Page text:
LONDON - British chef Valentine Warner developed a taste for Japanese food at a younger age than most Europeans in his generation.
Until he was 3, he lived in Japan while his father was the ambassador. After the family moved back home, his mother continued cooking Japanese dishes using seaweed and mackerel while “japanifying” other meals.
Warner’s love for Japanese food and drink continued, and he is now helping to promote the cuisine in Britain, taking part in a culinary demonstration hosted by the Agriculture, Forestry and Fisheries Ministry.
One day at an international food and drink trade exhibition in London, Warner prepared a dish of mackerel tartare with “umeboshi” (sour plum) and “yuzu” (citron) garnish served with a thimbleful of award-winning sake.
The idea was to draw attention to the links between Japanese and British cuisine while highlighting sake’s compatibility with a range of dishes, both Japanese and Western.
Warner feels that aside from ingredients common to both countries, such as mackerel, even quintessentially Japanese ingredients like umeboshi and yuzu are not especially alien to the British palate, comparing them to plums and tangerines.
Still, the 41-year-old chef, who appears regularly on British TV, believes the choice of Japanese dishes on offer is limited, although the cuisine has gained popularity in recent years.
For most people in Britain, and possibly elsewhere in the world, sushi is one of the most famous dishes associated with Japan.
But Warner feels that sushi, sometimes treated as a gorgeous dish and a sort of art in Japan, “has been accepted as a kind of fast food in this country.”
“The supermarkets do it in little boxes at lunch and that’s where a lot of people’s perception ends,” he said.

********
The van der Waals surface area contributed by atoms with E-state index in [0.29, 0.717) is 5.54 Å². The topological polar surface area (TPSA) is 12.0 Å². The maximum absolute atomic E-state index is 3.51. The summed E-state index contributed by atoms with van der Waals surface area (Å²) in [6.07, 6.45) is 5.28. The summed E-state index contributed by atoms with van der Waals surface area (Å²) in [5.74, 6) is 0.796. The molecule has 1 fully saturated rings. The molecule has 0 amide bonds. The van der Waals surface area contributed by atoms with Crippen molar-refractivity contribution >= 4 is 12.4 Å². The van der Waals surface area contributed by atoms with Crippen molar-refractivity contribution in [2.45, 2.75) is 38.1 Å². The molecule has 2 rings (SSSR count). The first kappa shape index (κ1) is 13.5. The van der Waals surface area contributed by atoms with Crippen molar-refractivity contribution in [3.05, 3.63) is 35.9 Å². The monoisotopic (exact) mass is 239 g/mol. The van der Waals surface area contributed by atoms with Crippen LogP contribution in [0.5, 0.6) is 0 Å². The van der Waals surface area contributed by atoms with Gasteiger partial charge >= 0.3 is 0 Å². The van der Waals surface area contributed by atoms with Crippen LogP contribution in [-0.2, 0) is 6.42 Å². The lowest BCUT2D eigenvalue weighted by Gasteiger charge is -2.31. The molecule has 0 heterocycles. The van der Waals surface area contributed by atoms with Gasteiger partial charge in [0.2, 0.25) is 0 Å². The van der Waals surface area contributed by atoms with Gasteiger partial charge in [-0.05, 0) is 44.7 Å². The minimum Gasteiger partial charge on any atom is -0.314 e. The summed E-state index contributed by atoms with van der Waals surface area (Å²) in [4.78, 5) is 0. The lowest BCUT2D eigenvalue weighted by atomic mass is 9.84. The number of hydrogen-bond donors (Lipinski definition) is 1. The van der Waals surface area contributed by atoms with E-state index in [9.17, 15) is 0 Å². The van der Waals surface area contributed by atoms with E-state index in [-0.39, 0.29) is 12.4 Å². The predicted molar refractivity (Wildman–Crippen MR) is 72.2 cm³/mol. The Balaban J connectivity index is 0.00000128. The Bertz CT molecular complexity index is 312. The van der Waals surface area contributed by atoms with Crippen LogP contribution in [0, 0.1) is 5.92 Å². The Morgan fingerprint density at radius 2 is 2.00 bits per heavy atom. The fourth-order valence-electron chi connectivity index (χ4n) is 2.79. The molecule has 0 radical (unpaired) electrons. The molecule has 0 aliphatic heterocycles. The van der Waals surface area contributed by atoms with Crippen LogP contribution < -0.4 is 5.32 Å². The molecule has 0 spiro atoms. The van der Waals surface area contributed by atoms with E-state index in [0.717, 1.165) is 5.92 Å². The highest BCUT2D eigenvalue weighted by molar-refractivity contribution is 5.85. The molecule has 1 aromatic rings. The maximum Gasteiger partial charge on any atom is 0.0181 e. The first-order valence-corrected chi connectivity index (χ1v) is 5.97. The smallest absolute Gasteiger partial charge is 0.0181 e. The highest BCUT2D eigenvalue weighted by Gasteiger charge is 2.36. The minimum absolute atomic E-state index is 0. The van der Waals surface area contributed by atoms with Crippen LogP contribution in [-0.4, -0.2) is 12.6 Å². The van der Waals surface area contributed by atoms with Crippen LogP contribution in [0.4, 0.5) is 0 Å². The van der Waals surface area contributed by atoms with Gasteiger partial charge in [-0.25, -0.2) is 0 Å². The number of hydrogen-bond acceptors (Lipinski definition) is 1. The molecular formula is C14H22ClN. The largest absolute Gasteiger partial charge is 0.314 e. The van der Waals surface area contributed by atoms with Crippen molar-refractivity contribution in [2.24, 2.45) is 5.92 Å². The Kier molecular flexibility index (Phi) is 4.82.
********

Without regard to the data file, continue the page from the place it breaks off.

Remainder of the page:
Although Japanese restaurants are increasingly commonplace, especially in larger towns and cities, Warner believes that in Britain, cooking at home with Japanese ingredients is still relatively rare.
Promotional activities at international food exhibitions can help, but the chef believes one way to change such attitudes may be through the power of TV.
Although British TV has a wide range of cooking programs and numerous celebrity chefs, Warner laments the lack of programs thus far on Japanese food.
“Despite what we said with sushi in nearly every town in this country, it’s never on television,” Warner said. “We go back to the same places again and again and again, another series in India. Show something we haven’t seen before!”
With his connections to Japan, his TV experience and his love of Japanese food, Warner thinks he could be the person to get a cookery show on the cuisine off the ground.
“We are trying to get things going” he said. “I’d love to do it. Also because of what my father did there, we would have amazing access too.”
Warner said he even has an idea of a dish that he feels would work well on British screens.
“I’d really like to do something on yakitori,” Warner said. “I think once people see all the smoke wafting up from warm charcoals (people will) realize it’s not just all about rolling fish in rice and seaweed.”
“It’s a magic box of beauty and it’s also very healthy food.”